90. Reverend Skinner, James, Facts and Opinions Concerning Statute Hirings, Respectfully Addressed to the Landowners, Clergy, Farmers and Tradesmen of the East Riding of Yorkshire (York, 1861), p. 21.

91. Ibid., p. 11.

92. York Herald, 27th November 1827.

93. Tillot, P. M., ed., Victoria County History of the Counties of England, A History of the County of York: The City of York (1961), p. 170.

94. Yorkshire Gazette, 26th November 1853.

95. Yorkshire Gazette, 25th November 1854.

96. Yorkshire Gazette, 18th November 1854.

97. York Herald, 20th November 1876.

98. Hull Advertiser, 19th November 1852.

99. York Herald, 24th November 1866.

100. York Herald, 26th November 1870.

101. York Herald, 20th November 1880; 23rd November 1880.

102. York Herald, 20th November 1876.

103. Driffield Times, 11th November 1871.

104. Driffield Times, 11th November 1871. The following year there were again many shows but ‘Very few, if any, servants were hired’, Driffield Times, 9th November 1872.

105. Cunningham, Leisure, p. 140.

106. Harrison, Brian, Drink and the Victorians: The Temperance Question in England 1815–1872 (Staffordshire, 1994), p. 55.

107. Ibid., pp. 43, 55.

108. Yorkshire Gazette, 11th February 1854, Letter, ‘A Rural Dean’.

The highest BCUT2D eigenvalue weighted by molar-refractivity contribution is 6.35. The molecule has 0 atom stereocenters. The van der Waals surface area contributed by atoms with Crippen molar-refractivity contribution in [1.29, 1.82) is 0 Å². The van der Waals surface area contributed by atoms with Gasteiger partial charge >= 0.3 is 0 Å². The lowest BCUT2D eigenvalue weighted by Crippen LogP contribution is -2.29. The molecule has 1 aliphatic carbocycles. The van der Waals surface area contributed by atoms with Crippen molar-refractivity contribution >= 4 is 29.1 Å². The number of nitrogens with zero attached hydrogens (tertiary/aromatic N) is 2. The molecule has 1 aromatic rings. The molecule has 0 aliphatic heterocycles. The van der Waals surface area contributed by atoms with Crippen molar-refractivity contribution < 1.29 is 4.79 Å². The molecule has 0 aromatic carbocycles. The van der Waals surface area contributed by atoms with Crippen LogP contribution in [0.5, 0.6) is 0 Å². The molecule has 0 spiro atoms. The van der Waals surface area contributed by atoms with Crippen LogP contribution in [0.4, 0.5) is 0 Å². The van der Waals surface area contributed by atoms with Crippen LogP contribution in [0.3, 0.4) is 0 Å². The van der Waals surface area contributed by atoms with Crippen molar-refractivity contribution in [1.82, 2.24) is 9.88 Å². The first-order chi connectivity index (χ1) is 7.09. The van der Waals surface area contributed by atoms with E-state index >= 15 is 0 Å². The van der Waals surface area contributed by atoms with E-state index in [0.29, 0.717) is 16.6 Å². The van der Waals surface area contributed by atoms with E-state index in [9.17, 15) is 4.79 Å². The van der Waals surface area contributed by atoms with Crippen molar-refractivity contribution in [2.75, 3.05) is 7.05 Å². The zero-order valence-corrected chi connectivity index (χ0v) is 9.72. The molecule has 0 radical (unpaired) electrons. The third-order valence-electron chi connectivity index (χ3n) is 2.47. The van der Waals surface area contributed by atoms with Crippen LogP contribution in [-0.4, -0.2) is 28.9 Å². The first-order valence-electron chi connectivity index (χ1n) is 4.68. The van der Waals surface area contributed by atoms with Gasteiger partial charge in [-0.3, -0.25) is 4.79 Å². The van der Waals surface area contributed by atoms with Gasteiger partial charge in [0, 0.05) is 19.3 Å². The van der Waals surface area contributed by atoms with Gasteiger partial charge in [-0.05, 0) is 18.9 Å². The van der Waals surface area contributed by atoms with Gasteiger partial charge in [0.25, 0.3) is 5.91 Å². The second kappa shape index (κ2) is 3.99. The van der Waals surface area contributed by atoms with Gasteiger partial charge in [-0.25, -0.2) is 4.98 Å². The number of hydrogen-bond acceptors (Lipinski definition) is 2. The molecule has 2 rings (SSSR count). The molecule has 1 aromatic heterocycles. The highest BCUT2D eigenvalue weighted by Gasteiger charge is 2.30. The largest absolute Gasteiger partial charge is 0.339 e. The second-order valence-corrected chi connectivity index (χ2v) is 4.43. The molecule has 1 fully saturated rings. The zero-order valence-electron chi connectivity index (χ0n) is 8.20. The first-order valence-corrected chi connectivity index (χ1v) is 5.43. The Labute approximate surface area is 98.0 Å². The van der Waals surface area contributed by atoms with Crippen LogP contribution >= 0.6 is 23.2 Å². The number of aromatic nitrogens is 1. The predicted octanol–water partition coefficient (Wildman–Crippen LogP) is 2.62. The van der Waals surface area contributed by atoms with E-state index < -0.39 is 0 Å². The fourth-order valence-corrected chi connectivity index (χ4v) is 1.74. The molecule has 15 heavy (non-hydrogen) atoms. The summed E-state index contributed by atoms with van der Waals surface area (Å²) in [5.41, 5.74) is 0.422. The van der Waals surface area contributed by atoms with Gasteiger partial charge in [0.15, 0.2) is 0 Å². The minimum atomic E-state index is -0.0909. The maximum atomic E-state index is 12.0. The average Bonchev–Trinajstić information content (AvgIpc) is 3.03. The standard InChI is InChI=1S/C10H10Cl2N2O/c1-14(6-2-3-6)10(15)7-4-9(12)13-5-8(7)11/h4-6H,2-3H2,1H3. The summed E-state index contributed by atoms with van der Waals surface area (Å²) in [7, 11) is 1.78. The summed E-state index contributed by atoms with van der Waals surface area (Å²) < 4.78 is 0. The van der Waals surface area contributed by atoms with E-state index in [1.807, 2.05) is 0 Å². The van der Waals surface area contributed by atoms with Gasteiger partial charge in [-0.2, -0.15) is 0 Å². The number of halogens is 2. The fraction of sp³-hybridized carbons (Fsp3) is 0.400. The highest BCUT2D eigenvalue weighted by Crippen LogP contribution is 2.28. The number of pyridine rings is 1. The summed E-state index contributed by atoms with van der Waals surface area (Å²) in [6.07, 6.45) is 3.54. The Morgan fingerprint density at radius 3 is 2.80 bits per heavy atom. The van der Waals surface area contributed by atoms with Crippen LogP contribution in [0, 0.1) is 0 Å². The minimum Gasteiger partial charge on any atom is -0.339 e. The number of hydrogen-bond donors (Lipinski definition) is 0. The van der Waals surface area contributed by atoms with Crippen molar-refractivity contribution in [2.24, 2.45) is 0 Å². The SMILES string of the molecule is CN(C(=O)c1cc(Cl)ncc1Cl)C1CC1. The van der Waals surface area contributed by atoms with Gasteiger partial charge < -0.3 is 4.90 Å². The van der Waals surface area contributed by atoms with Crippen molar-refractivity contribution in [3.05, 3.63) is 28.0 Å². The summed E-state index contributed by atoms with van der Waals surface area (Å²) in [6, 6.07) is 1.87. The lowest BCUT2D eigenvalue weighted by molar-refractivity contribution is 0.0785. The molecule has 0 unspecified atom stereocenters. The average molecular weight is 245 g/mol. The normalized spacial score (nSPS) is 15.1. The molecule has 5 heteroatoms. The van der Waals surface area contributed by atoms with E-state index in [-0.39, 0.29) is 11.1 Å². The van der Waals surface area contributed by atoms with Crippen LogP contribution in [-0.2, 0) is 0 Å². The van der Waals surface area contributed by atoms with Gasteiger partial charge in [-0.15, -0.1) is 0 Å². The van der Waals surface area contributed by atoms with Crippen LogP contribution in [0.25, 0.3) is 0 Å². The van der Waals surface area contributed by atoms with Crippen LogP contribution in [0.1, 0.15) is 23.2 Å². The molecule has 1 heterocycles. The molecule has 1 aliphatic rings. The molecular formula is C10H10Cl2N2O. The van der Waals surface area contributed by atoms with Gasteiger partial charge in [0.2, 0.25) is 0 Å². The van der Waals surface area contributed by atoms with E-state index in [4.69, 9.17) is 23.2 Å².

109. Harrison, Drink, p. 42; Kitchen, Ox, pp. 98–9.

110. Yorkshire Gazette, 14th January 1854, Letter, ‘A Farmer Beverley’.

111. Chester, Hiring Fairs, p. 8.

112. Skinner, Facts and Opinions, p. 11.

113. Yorkshire Gazette, 18th November 1854.

114. Driffield Times, 15th November 1873.

115. Kightly, Charles, Country Voices: Life and Lore in Farm and Village (London, 1984), p. 42.

116. York Herald, 22nd November 1880.

117. Ibid.

118. Caunce, Farm Horses, p. 175.

119. Ibid.

120. Church Times, 22nd July, 1887.

121. Reffold, Pie for Breakfast, p. 27; Howkins and Merricks, ‘The Ploughboy and the Plough Play’, 194–8.

122. Goffman, ‘Interaction Order’, p. 7; Driffield Times, 20th November 1875.

123. Goffman, Behavior, p. 21.

124. Driffield Times, 13th November 1875.

125. Driffield Times, 20th November 1875, 13th November 1875.

126. Driffield Times, 20th November 1875.

127. Ibid.; Driffield Times, 4th December 1875.

128. Driffield Times, 20th November 1875.

129. Foster, D., ‘The East Riding Constabulary in the Nineteenth Century’, Northern History, XXI (1985); Foster, D., ‘Police Reform and Public Opinion in Rural Yorkshire’, Journal of Regional and Local Studies, 2 (1982).

130. See, for example, Storch, R. D., ‘The Plague of Blue Locusts: Police Reform and Popular Resistance in Northern England, 1840–57’, International Review of Social History, Vol. 20 (1975); Taylor, David, The New Police in the Nineteenth Century: Crime, Conflict and Control (Manchester, 1997).